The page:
Food for thought

The Asian Age.  | Nirtika Pandita

Life, More Features

Meet the teenager who has co-founded an NGO and is organising an event to feed 400 ragpickers.

We encounter this every day but don’t realise it, says Runwal who has immense respect for BMC who helped her identify the ragpickers in the area.

Inspired by her brother who installed water purifiers across different localities of BMC wards, 14-year-old Sanjana Runwal has embarked on a similar path of helping ragpickers.

A few months ago, an encounter with open garbage along the road forced the eight-standard student to think about those who are responsible for recycling waste.

“I started with studying their problems. Their income is not stable; at times they don’t even have money for a one-time meal, forget them having a proper meal.  They don’t have any dependable source of income for their family,” rues the 14-year-old who earlier raised funds and donated prosthetic limbs to two people from Vidarbha.

Under their NGO Clean Up that Sanjana co-founded with her brother Sidharth Runwal in 2017, the teenager aims to feed around 400 ragpickers in ‘H’ West Ward of Bandra, in association with The Mahila Udyog that will be preparing the food. Apart from that, she will also be providing them with gumboots and raincoats, keeping in mind the onset of monsoon.

Sanjana Runwal

“I realised cleanliness is so important and the people who are responsible for cleaning Mumbai are not thought about, at all. That kind of inspired me to bring a change in their lives,” shares the student of Bombay Scottish School. Focusing on changing the lives of those living in the fringes of society, Runwal also wants to work towards providing safety equipment to ragpickers.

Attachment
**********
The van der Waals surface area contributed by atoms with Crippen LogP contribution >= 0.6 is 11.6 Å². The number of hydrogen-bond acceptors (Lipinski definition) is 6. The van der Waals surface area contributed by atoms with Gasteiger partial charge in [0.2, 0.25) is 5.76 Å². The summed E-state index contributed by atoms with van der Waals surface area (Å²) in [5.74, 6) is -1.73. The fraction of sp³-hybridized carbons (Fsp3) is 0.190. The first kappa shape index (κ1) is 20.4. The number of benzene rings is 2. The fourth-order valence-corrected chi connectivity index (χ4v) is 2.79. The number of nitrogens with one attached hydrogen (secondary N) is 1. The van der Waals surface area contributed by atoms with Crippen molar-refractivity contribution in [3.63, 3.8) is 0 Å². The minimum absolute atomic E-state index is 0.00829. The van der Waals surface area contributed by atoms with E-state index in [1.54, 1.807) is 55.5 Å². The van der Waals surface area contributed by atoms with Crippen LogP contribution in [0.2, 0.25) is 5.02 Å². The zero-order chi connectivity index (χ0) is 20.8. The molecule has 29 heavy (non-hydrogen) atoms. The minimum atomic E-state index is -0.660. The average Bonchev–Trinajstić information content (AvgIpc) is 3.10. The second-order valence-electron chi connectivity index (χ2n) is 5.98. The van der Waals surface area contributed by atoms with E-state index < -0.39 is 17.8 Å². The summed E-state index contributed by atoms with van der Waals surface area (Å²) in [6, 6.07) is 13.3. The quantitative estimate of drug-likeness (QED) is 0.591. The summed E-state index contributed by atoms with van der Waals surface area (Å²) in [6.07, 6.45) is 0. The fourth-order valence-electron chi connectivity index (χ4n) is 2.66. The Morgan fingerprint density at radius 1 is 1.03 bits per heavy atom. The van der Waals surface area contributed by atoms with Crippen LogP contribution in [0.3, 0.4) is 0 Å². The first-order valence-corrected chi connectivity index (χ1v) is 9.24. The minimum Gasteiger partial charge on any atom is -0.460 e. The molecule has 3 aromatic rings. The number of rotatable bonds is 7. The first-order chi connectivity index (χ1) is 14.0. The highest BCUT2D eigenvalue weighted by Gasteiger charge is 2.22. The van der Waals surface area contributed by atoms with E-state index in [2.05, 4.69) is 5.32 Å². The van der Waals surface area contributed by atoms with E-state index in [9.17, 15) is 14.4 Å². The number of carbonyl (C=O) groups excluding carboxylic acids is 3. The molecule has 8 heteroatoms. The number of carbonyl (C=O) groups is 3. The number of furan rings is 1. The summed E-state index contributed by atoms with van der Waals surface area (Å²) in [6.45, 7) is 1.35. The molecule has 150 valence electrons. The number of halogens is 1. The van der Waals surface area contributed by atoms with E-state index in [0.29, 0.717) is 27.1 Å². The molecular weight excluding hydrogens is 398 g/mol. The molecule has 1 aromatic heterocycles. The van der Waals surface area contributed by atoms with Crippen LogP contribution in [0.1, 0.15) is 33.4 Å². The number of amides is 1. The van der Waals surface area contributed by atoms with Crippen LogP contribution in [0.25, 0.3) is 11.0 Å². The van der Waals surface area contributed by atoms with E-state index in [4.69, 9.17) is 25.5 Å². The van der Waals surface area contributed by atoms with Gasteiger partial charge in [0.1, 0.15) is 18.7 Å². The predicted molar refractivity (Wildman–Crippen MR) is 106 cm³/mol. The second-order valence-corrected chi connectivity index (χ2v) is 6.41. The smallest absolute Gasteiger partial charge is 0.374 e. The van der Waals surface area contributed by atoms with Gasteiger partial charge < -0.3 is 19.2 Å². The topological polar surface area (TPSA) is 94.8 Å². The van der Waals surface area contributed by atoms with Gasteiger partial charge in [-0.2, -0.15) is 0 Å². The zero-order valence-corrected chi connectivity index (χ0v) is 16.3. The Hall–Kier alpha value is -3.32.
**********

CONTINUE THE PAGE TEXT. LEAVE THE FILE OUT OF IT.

“Their safety is another issue because they are not provided with any sort of safety equipment. They deserve at least the basic safety equipment for this hazardous job. It is so saddening to see such people in distress. We encounter this every day but don’t realise it,” says Runwal who has immense respect for BMC who helped her identify the ragpickers in the area.

While she aims to stick on with ragpickers till she has achieved a remarkable difference, the next step would be to introduce basic medical facilities such as regular check-ups and vaccines. “I will definitely source funds and fulfil their basic needs. Even if I can’t provide them daily meals, I will try my best to provide weekly or monthly ration,” says Runwal.

For someone who aspires to become a humanitarian lawyer, her zeal for social work comes from the stories of inspiration. “You hear people all over the world doing such amazing things that you feel energised and want to take a positive step forward,” she shares.